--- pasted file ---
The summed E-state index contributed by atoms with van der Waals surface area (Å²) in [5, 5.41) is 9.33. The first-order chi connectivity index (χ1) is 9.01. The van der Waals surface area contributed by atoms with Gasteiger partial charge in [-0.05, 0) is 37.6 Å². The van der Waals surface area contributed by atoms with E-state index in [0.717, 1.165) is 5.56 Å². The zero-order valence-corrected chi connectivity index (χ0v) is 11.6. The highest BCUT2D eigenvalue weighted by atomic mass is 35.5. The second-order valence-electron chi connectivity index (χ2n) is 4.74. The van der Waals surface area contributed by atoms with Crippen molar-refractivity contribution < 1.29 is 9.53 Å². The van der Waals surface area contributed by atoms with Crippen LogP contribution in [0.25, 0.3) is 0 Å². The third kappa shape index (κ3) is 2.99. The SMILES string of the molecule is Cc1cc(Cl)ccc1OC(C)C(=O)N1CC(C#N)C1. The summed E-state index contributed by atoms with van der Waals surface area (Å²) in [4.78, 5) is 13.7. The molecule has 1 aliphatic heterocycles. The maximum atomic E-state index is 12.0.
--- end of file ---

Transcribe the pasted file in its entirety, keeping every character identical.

The summed E-state index contributed by atoms with van der Waals surface area (Å²) in [5, 5.41) is 9.33. The first-order chi connectivity index (χ1) is 9.01. The van der Waals surface area contributed by atoms with Gasteiger partial charge in [-0.05, 0) is 37.6 Å². The van der Waals surface area contributed by atoms with E-state index in [0.717, 1.165) is 5.56 Å². The zero-order valence-corrected chi connectivity index (χ0v) is 11.6. The highest BCUT2D eigenvalue weighted by atomic mass is 35.5. The second-order valence-electron chi connectivity index (χ2n) is 4.74. The van der Waals surface area contributed by atoms with Crippen molar-refractivity contribution < 1.29 is 9.53 Å². The van der Waals surface area contributed by atoms with Crippen LogP contribution in [0.25, 0.3) is 0 Å². The third kappa shape index (κ3) is 2.99. The SMILES string of the molecule is Cc1cc(Cl)ccc1OC(C)C(=O)N1CC(C#N)C1. The summed E-state index contributed by atoms with van der Waals surface area (Å²) in [4.78, 5) is 13.7. The molecule has 1 aliphatic heterocycles. The maximum atomic E-state index is 12.0.